Day 133: A Word from James Pt. II

Emily: Yesterday, I shared Part One of James’ take on our engagement and what led up to it. Today is about the engagement itself – I have rather a lot more to say about this bit, so expect a lot of brackets and italics (Apologies in advance).

This was it.

The deposit was down on the ring. The plan was made, and now Emily had agreed to go away for the weekend up to the Northumberland coast.

(E: rather reluctantly I have to say – it was planned the day after my graduation and all I wanted to do was stay with my friends in Sheffield and not to go to some secluded place in the middle of nowhere. Aren’t I a joy)

Northumberland, for those who haven’t experienced it, is hands down my favourite part of England; ruggedly beautiful shorelines and rolling hills in the most north-easterly part of the country and most importantly, the first place me and Emily went away together as a couple.

Stage 2 was heading to the local French patisserie and stocking the most romantic picnic I could muster; a variety of salads, antipasti and French desserts to enjoy on the beach later that evening. While in town I paid up in full and got the ring I would give to Emily when I asked her to be my wife ( I must have sat in the car afterwards for 5 minutes internally chanting: please don’t hate it please don’t hate it…).
From then on things went fast, I bundled Emily into the car and we were up the A1 (E: saying very peculiar things like “Do you like our relationship the way it is?”) to the familiar stunning landscape and the cottage. Things were unpacked. A picnic was suggested, and we headed to the beach.

I assured Emily that I had the perfect spot in mind, and that the small hike over the dunes with picnic paraphernalia was entirely justified. (E: I can assure you that a ‘small hike’ it was not – I was in flip flops carrying a picnic basket over what seemed like sand mountains)

Just past some grasses I found the spot I had planned on; a beautiful vista of the now deserted beach, sheltered by the dunes and entirely enclosed by reeds and shrubs.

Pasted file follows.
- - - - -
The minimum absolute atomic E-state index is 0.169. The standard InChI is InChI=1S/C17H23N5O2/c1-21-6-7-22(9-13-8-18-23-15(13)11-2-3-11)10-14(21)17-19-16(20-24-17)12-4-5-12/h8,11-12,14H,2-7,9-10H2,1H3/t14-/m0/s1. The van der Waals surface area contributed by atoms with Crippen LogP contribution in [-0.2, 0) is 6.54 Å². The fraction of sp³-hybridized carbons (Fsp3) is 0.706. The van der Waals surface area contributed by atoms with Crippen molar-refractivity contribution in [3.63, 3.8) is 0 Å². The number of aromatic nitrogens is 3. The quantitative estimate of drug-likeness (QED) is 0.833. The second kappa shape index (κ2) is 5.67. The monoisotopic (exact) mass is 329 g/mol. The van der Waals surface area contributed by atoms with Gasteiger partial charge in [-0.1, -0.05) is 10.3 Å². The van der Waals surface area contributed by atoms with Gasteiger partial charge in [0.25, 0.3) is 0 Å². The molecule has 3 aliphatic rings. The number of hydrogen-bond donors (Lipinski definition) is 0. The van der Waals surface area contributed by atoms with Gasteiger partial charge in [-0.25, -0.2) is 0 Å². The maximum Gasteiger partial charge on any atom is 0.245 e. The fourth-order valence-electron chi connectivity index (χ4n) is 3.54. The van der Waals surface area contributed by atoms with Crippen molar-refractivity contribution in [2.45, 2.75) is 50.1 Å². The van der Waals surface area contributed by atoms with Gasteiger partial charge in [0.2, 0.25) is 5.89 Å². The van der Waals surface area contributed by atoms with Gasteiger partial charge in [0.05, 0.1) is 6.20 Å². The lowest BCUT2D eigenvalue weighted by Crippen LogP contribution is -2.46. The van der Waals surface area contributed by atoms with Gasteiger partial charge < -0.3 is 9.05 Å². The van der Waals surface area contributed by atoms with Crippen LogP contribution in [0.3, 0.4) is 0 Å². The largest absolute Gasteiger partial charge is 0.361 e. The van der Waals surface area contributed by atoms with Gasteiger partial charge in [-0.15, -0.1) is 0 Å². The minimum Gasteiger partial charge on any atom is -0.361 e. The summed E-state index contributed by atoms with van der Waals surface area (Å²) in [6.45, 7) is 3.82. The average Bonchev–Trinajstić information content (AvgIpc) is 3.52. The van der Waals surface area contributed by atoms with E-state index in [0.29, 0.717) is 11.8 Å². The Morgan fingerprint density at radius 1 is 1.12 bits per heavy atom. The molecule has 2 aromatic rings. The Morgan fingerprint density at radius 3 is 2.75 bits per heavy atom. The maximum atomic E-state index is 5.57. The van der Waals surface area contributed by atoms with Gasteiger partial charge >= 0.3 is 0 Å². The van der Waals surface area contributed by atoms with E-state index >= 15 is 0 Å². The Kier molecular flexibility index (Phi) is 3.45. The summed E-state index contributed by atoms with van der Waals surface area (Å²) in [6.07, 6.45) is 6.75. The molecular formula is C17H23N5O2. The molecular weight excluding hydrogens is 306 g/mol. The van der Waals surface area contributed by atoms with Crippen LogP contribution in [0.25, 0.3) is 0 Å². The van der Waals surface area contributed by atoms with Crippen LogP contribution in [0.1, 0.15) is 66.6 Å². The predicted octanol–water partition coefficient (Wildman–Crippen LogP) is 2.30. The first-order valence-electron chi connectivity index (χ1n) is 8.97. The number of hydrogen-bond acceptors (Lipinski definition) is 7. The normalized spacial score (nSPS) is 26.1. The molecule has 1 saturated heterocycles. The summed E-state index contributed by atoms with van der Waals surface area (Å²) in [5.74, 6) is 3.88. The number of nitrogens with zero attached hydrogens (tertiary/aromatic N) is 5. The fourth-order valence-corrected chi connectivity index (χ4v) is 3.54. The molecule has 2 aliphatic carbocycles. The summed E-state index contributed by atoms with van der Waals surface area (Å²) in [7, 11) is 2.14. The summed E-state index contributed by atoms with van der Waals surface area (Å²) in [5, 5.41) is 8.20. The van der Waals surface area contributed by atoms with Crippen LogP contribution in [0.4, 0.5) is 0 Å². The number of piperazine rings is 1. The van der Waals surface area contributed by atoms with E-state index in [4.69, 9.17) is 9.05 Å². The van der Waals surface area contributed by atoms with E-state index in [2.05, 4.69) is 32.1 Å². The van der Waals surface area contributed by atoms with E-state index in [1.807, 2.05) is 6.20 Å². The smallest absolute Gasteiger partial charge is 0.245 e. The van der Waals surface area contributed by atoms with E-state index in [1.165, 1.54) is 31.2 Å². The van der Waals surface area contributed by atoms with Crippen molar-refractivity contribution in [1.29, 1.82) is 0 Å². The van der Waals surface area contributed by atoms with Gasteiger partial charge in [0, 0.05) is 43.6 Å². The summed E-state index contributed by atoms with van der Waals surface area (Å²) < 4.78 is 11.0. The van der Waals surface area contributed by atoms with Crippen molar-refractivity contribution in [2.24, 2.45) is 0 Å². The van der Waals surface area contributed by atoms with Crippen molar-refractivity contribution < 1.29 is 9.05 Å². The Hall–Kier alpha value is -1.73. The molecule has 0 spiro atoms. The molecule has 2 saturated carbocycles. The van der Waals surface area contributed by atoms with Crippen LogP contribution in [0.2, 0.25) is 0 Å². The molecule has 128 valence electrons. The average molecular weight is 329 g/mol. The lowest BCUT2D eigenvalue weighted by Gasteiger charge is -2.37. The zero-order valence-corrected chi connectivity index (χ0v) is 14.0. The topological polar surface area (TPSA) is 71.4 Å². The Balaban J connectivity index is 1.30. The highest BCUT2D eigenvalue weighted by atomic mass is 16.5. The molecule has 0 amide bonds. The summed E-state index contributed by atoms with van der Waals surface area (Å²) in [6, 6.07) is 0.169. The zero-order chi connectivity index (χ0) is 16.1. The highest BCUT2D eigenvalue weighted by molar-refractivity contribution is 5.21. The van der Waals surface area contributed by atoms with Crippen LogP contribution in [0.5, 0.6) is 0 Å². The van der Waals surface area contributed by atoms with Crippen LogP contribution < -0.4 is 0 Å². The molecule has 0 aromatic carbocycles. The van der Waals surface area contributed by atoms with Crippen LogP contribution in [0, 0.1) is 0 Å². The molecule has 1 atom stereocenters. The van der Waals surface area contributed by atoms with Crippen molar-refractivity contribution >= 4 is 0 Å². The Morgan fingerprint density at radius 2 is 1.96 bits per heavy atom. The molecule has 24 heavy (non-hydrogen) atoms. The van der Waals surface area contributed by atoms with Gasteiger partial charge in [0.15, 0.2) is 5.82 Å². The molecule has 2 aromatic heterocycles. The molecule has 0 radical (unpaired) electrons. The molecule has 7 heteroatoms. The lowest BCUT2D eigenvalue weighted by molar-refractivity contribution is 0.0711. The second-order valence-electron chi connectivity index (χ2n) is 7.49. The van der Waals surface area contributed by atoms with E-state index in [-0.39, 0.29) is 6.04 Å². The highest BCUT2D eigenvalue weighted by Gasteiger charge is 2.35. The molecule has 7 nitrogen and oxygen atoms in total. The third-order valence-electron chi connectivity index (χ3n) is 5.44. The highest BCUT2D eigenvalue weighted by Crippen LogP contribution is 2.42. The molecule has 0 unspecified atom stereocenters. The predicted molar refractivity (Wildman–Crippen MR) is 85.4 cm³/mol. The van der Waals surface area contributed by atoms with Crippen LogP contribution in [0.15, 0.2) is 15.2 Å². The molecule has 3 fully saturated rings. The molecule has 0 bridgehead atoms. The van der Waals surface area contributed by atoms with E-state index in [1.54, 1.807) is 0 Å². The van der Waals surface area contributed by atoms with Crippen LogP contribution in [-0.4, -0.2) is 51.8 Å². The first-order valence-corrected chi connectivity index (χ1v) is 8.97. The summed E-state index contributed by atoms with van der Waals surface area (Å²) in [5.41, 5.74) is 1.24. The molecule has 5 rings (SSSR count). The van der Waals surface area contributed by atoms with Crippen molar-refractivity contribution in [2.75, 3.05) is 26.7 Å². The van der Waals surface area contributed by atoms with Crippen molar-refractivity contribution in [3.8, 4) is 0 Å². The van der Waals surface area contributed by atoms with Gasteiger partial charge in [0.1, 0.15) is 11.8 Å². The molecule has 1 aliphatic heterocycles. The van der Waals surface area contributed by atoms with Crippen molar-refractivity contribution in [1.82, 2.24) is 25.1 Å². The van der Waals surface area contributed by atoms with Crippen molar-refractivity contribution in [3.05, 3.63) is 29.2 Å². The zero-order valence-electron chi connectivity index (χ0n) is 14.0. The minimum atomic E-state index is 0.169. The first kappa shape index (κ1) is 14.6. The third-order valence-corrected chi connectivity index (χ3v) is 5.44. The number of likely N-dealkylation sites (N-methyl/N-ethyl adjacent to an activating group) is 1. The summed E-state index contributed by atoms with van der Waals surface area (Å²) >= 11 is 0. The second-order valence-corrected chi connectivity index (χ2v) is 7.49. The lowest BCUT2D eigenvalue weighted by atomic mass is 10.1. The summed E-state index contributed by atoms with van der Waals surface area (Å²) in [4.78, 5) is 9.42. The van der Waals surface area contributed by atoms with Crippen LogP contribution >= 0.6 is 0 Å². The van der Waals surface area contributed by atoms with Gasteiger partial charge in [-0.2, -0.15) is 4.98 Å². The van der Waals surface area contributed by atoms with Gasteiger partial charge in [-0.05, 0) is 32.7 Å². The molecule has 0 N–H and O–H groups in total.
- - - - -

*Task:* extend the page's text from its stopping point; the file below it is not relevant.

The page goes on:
Unfortunately it seemed someone else had recently discovered the spot and, after marvelling at the vista and seclusion, had promptly paid tribute to it by swathing the area in vomit. Although a little disheartened/panicked, I masterfully diverted Emily from the crisis zone and we set up out of range of the vomit and ended up having an amazing picnic, with great food and chat and tea.
Then the time came when all the food had been eaten, desserts devoured and tea drunk. Nothing was left to stall with and the ring box was weighing heavy inside my jacket. Several skillful attempts to bring the conversation round had crashed and burned and I had to work fast before we had to leave (I knew that soon it would either be dark or Emily’s inexorable bladder would betray me).

With the tact and insight I have come to love, Emily then turned to me and said: “You know what, with all this champagne and fancy picnic, I really thought you were going to propose to me for a second”.

Not one to miss an opportunity, I apologised, asking if she would forgive me for the disappointment, jokingly asking whether she still loved me, and then if she still wanted to spend the rest of her life with me.

As she turned to look at me to see what I was talking about, the ring box was in my hand and I asked the question that was 5 years in the making, 3 months in the planning and would shape our future together. A few ‘Oh my God’ and an ‘are you serious’ later, she said yes (!!) and we were launched onto this new adventure, being engaged.

And so ensued a lot of weeks of happiness and joy, telling our family and friends (and a nice lady at Alnwick Castle who asked if we had the same surname – “not yet” was the reply), until Bridezilla arrived and wanted to book everything immediately.

I had no idea that he was going to ask me, despite him saying some very strange things about being engaged. I also now realise that I need to lighten up a little bit, and if James tells me to carry a picnic basket over sand mountains, there will probably be a good reason for it!

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